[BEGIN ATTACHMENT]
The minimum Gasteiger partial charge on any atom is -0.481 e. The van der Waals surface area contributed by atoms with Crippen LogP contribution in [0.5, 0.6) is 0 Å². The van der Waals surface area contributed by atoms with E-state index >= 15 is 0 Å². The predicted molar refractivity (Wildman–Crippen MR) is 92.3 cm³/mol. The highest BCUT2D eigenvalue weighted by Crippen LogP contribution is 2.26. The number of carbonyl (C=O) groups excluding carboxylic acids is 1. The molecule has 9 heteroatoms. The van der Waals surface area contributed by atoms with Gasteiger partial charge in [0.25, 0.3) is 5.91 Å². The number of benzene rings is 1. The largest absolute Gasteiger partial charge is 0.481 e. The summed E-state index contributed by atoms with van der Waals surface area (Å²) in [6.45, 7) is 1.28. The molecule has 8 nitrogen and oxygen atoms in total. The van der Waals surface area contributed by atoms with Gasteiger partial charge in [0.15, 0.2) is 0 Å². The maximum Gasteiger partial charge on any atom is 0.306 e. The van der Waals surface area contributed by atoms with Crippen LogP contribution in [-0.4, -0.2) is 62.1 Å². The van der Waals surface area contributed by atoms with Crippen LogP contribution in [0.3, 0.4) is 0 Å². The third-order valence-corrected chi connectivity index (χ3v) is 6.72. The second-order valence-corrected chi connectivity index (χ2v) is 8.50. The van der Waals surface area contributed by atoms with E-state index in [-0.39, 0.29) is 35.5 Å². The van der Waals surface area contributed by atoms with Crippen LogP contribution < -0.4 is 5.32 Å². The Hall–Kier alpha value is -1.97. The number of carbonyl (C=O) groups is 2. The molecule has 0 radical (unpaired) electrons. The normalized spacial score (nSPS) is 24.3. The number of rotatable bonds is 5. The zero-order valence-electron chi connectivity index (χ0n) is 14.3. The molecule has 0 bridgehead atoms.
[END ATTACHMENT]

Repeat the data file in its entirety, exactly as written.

The minimum Gasteiger partial charge on any atom is -0.481 e. The van der Waals surface area contributed by atoms with Crippen LogP contribution in [0.5, 0.6) is 0 Å². The van der Waals surface area contributed by atoms with E-state index >= 15 is 0 Å². The predicted molar refractivity (Wildman–Crippen MR) is 92.3 cm³/mol. The highest BCUT2D eigenvalue weighted by Crippen LogP contribution is 2.26. The number of carbonyl (C=O) groups excluding carboxylic acids is 1. The molecule has 9 heteroatoms. The van der Waals surface area contributed by atoms with Gasteiger partial charge in [0.25, 0.3) is 5.91 Å². The number of benzene rings is 1. The largest absolute Gasteiger partial charge is 0.481 e. The summed E-state index contributed by atoms with van der Waals surface area (Å²) in [6.45, 7) is 1.28. The molecule has 8 nitrogen and oxygen atoms in total. The van der Waals surface area contributed by atoms with Gasteiger partial charge in [0.15, 0.2) is 0 Å². The maximum Gasteiger partial charge on any atom is 0.306 e. The van der Waals surface area contributed by atoms with Crippen LogP contribution in [-0.4, -0.2) is 62.1 Å². The van der Waals surface area contributed by atoms with Crippen LogP contribution in [0.3, 0.4) is 0 Å². The third-order valence-corrected chi connectivity index (χ3v) is 6.72. The second-order valence-corrected chi connectivity index (χ2v) is 8.50. The van der Waals surface area contributed by atoms with E-state index in [-0.39, 0.29) is 35.5 Å². The van der Waals surface area contributed by atoms with Crippen LogP contribution < -0.4 is 5.32 Å². The Hall–Kier alpha value is -1.97. The number of carbonyl (C=O) groups is 2. The molecule has 0 radical (unpaired) electrons. The normalized spacial score (nSPS) is 24.3. The number of rotatable bonds is 5. The zero-order valence-electron chi connectivity index (χ0n) is 14.3. The molecule has 0 bridgehead atoms.